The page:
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Steven Walker

Bill

Stephen Walker returns to Theater Wit, where he was previously seen in 10 out of 12. Credits include: To Catch a Fish (Timeline), Traitor, The Silence That Follows, Celebration, The Hothouse (A Red Orchid), American Buffalo and Ibsen's Ghosts (Mary-Arrchie), The White Road and War (Irish Theater of Chicago), Black River Falls, My Name Is Mudd and Love Horse (Curious), The Last Two Minutes of the Complete Works Of Henrik Ibsen (Neofuturists), the Denis Johnson trilogy of plays at Viaduct Theater and many others. He was Jeff nominated for Best Actor in a Play for playing Teach in American Buffalo. He acted in and directed numerous productions at the Factory Theater, where he was an ensemble member and artistic director, and he is a founder and resident director of Hope & Nonthings Productions. TV/ Film credits include "Chicago Fire" and "med", "Stir of Echos" and last year's "Widows". Stephen is represented by Paonessa Talent Agency.

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India Whiteside

Ginny

India Whiteside s very happy to join Theater Wit for the first time. Chicago credits include Court Theatre’s All’s Well That Ends Well (Diana); Transient Theater’s Getting Out (Arlene- Best Actress Jeff Citation nomination); Locked Up Down Shorty’s at American Blues; Folio Theatre’s As you Like It (Rosalind) and Othello (Emilia); Dirty Hands (Olga) at Mary-Arrchie Theater; The Way You Wear Your Hat (Sarah), Seanachai Theatre; American Divine (Sna. Neruda) for Dolphinback Theater and at the Edinburgh Fringe Festival; and staged readings at Steppenwolf Theater and The Black Ensemble Theatre. India very much enjoyed the terrifying experience of being an ensemble member of Improvised Black Mirror at the Public House Theater, and has studied at BADA in Oxford and London as well as with a variety of wonderful Chicago teachers. Film credits include Savage Youth (Professor), winner of the Florida Film Festival, and Margaret and the Moon, nominee for Best Drama Short at Twister Alley Film Festival. India is represented by the lovely folks at Big Mouth Talent.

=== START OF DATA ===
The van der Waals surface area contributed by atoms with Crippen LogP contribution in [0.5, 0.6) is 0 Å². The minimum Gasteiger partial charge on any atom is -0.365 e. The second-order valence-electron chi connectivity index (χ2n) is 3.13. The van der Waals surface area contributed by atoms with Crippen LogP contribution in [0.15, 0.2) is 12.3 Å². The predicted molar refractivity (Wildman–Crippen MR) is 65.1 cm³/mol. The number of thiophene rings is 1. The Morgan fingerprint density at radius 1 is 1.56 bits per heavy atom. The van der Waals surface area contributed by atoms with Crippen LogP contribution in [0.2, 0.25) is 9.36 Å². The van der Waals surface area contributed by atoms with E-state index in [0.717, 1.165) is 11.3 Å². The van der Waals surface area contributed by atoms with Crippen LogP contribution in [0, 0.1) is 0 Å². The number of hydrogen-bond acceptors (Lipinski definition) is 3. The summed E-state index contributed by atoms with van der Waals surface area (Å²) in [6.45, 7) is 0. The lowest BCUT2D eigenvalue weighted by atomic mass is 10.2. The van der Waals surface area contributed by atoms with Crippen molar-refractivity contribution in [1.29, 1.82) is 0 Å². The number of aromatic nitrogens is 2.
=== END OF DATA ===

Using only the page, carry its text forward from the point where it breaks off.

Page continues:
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Judi Schindler

Roberta

Judi Schindler is thrilled make her debut performance with Theatre Wit in this hilarious production by Joshua Harmon. She previously understudied at such theaters as Steppenwolf, Northlight, Shattered Globe and Victory Gardens, where she went on as Hillary in "Hillary and Clinton." Favorite roles include Miriam Goldman in Beau Jest, Juanita Bartlett in Sordid Lives, and the drunk passenger in Hellcab. Judi can also be seen in various local venues performing her one-woman show, Husbands: An Owner's Manual, based on 50+ years of marriage to Jack Schindler.

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★★★ Edgy and timely. One of the few plays in the liberal theater world with the courage to tackle some progressive orthodoxies and likely to get tongues wagging. Wechsler's production at Theater Wit is fast-paced, provocative and, crucially, acted throughout with the right combination of intellectual smugness, personal vulnerability and familial love. [Read more]Chris Jones, Chicago Tribune
HIGHLY RECOMMENDED! Entirely prescient. The play asks keen, complicated questions about white privilege, racism, and how we should now be deciding who gets a seat at the table. Masterful, emotional work. Hilarious and discomfiting. Hysterical! [Read more]Rachel Weinberg, Broadway World Chicago